I have decided to join a weekly short story group. As you may remember, I used to post occasionally on Short Story Monday, hosted by The Book Mine Set, but it became clear over time that Mondays don't work for me. When I saw this button today on the From Kafka to Kindergarten blog, I clicked and arrived at Bread Crumb Reads the host for this event. I think maybe Wednesdays will work out better for me to read one and post about it. I love short stories, but sadly just don't take the time away from my other reading to read them. Short Stories on Wednesdays may be just the prompt to encourage me. We'll see what happens, but for now I am quite excited about this. Plus, I love the button, don't you?
I'm beginning this new adventure with a short story by Virginia Woolf from a collection called Monday or Tuesday which was a most generous and kindly gift from a fellow blogger, Jeff and his wife, Janet.
The story is called A Society and it has the most amazing premise, especially for one who loves to read. Poll's father left her a 'fortune in his will, but on condition that she read all the books in the London Library.' We readers might think this is an easy way to become rich, but on reflection it could be more troublesome than we at first realize. What genres do you absolutely hate? If the only books were of that genre, you might not ever read. This stipulation in the will could turn out to be horrible - like the worst literature class ever.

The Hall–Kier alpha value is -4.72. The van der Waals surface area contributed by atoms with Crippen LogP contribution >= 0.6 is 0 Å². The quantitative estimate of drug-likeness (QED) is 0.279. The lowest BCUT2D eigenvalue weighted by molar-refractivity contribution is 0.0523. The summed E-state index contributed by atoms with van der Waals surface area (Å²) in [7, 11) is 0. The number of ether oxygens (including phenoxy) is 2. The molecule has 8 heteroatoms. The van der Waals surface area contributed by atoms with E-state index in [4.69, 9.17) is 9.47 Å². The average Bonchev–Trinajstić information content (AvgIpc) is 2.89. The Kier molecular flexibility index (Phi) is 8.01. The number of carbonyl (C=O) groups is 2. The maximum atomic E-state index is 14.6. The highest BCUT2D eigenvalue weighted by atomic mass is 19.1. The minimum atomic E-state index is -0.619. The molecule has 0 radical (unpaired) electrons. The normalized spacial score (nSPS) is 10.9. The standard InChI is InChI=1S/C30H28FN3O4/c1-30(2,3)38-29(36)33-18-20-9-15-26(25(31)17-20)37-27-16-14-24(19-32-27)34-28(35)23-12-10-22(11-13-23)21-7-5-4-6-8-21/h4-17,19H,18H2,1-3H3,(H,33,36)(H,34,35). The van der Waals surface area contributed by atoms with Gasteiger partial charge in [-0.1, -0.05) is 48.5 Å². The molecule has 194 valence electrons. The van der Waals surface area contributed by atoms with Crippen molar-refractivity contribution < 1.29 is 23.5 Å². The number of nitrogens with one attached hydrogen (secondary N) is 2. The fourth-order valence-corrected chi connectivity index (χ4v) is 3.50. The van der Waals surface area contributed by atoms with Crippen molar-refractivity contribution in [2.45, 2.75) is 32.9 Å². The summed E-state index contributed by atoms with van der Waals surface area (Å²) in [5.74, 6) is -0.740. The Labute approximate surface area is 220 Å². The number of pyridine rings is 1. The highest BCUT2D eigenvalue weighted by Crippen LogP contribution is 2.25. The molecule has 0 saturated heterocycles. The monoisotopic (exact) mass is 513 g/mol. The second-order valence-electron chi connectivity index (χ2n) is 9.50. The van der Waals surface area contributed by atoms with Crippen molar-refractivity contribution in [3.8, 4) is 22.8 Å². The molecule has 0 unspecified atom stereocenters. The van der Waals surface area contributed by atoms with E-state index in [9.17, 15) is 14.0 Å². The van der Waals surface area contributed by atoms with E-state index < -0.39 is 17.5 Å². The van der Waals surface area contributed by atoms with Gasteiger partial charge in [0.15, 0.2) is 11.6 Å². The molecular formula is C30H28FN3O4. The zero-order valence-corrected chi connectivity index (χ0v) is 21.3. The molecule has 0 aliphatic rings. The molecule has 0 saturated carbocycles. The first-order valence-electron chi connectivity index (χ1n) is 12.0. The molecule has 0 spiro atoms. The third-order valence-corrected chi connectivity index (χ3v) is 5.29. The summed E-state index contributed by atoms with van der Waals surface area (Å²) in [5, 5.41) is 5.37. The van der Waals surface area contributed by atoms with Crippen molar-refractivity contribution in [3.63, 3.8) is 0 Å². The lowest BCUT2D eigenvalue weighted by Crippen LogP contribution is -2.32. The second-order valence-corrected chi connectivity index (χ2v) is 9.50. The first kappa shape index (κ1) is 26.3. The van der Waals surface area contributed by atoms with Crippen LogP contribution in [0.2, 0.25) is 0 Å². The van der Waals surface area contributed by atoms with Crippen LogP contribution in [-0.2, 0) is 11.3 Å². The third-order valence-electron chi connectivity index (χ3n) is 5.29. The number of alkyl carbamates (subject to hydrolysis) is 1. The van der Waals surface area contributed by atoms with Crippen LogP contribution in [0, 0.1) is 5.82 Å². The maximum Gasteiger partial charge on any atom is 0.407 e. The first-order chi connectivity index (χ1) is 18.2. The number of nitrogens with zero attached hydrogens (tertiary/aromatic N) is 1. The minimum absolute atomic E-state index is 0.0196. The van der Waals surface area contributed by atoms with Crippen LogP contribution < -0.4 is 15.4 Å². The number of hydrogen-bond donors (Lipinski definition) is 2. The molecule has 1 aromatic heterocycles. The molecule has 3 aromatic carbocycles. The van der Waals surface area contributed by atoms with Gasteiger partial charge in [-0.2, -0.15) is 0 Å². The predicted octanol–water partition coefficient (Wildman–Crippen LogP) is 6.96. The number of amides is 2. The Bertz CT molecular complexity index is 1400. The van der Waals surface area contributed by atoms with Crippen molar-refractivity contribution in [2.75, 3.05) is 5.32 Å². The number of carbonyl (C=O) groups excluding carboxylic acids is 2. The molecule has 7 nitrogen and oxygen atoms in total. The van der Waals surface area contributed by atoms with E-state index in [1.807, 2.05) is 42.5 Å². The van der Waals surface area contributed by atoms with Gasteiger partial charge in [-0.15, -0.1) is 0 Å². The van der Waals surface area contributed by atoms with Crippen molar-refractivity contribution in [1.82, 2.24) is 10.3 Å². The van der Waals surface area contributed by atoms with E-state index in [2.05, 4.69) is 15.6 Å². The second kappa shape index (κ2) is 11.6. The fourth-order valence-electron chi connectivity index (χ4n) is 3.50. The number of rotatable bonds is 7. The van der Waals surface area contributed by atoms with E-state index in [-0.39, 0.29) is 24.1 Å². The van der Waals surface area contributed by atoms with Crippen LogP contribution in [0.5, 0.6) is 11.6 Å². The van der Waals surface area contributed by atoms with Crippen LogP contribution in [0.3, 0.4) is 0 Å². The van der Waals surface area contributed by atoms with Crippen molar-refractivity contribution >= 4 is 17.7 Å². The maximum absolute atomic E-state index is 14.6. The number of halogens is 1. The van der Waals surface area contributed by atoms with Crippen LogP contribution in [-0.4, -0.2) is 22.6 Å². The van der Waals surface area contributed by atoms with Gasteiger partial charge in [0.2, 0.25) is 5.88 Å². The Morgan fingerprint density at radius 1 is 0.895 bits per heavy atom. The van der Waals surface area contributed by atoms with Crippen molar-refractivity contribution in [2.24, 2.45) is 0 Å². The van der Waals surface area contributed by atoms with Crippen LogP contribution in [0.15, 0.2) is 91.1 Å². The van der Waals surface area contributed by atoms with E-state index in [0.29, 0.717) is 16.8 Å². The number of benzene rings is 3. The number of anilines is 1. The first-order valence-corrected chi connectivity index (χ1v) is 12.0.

After this promising premise, the story went off in a different direction. What I thought was going to be about books and reading turned into a discussion about men and women among this small group of women friends. After Poll read them passages that seemed ridiculous, they began to ponder the genius of men. They had always assumed that women bore children and men wrote books. The quality of the written works gave them pause. Has it been a waste of time for women to bring such creatures as men into the world? They each go off to a different male bastion - the Navy, Cambridge and Oxford, etc. - to see what successes, what progress has been made. After five years time, they come together to talk over their findings.
Such an odd little story. I can see its feminist idea, but what a strange way to go about it. I did enjoy little moments when authors were noted. Elizabeth has 'dressed as a man and been taken for a reviewer.'
"I have read new books pretty steadily for the past five years," said she. "Mr. Wells is the most popular living writer; then comes Mr. Arnold Bennett; then Mr. Compton Mackenzie: Mr. McKenna and Mr. Walpole may be bracketed together."If I spent some time, I'm sure I could find Virginia Woolf's opinion of them all.
One of the women Eleanor asks:
"Now no woman has ever been an artist, has she, Poll?"I fear there are still little pockets of men in the higher echelons of education who believe these are the only women writers of quality. And here may be the saddest thing about the little story - that some ninety years on, this state of mind still exists.
"JaneAusten-CharlotteBronte-GeorgeEliot," cried Poll, like a man crying muffins in a back street.
A Society may be read in its entirety here. I found it unsettling, and I think I may have to read it a few times before I can grasp what Virginia is really saying. There's an interesting and well-written interpretation of this story here.
And please do read the comment as well because it offers another view.